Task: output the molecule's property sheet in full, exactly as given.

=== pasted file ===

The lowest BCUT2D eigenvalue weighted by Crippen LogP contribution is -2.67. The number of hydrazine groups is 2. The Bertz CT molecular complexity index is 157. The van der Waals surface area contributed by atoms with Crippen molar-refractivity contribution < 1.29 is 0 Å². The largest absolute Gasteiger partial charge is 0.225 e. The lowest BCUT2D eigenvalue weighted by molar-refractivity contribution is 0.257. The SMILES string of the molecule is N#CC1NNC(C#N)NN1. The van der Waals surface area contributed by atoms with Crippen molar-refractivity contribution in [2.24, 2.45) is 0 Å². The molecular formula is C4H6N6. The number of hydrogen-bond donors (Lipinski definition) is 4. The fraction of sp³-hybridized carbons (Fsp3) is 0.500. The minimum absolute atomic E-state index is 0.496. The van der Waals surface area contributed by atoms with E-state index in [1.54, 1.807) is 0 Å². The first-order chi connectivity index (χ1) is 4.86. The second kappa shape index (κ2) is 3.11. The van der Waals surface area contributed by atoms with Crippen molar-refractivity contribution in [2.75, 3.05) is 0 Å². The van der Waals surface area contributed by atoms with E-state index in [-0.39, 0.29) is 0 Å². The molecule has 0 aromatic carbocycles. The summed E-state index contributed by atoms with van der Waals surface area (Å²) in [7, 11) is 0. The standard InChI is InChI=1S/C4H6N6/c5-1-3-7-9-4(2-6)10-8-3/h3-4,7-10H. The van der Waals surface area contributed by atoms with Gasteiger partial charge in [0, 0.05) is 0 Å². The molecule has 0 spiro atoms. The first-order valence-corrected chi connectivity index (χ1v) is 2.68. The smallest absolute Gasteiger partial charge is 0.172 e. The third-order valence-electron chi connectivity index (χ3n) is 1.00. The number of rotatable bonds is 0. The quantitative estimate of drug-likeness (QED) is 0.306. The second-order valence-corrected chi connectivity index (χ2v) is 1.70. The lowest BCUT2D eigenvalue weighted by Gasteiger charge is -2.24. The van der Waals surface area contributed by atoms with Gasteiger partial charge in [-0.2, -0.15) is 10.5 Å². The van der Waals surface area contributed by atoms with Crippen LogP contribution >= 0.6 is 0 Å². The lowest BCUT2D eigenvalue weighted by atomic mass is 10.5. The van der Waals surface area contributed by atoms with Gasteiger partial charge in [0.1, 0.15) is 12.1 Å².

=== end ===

The lowest BCUT2D eigenvalue weighted by Crippen LogP contribution is -2.67. The number of hydrazine groups is 2. The Bertz CT molecular complexity index is 157. The van der Waals surface area contributed by atoms with Crippen molar-refractivity contribution < 1.29 is 0 Å². The largest absolute Gasteiger partial charge is 0.225 e. The lowest BCUT2D eigenvalue weighted by molar-refractivity contribution is 0.257. The SMILES string of the molecule is N#CC1NNC(C#N)NN1. The van der Waals surface area contributed by atoms with Crippen molar-refractivity contribution in [2.24, 2.45) is 0 Å². The molecular formula is C4H6N6. The number of hydrogen-bond donors (Lipinski definition) is 4. The fraction of sp³-hybridized carbons (Fsp3) is 0.500. The minimum absolute atomic E-state index is 0.496. The van der Waals surface area contributed by atoms with E-state index in [1.54, 1.807) is 0 Å². The first-order chi connectivity index (χ1) is 4.86. The second kappa shape index (κ2) is 3.11. The van der Waals surface area contributed by atoms with Crippen molar-refractivity contribution in [2.75, 3.05) is 0 Å². The van der Waals surface area contributed by atoms with E-state index in [-0.39, 0.29) is 0 Å². The molecule has 0 aromatic carbocycles. The summed E-state index contributed by atoms with van der Waals surface area (Å²) in [7, 11) is 0. The standard InChI is InChI=1S/C4H6N6/c5-1-3-7-9-4(2-6)10-8-3/h3-4,7-10H. The van der Waals surface area contributed by atoms with Gasteiger partial charge in [0, 0.05) is 0 Å². The molecule has 0 spiro atoms. The first-order valence-corrected chi connectivity index (χ1v) is 2.68. The smallest absolute Gasteiger partial charge is 0.172 e. The third-order valence-electron chi connectivity index (χ3n) is 1.00. The number of rotatable bonds is 0. The quantitative estimate of drug-likeness (QED) is 0.306. The second-order valence-corrected chi connectivity index (χ2v) is 1.70. The lowest BCUT2D eigenvalue weighted by Gasteiger charge is -2.24. The van der Waals surface area contributed by atoms with Gasteiger partial charge in [-0.2, -0.15) is 10.5 Å². The van der Waals surface area contributed by atoms with Crippen LogP contribution >= 0.6 is 0 Å². The lowest BCUT2D eigenvalue weighted by atomic mass is 10.5. The van der Waals surface area contributed by atoms with Gasteiger partial charge in [0.1, 0.15) is 12.1 Å².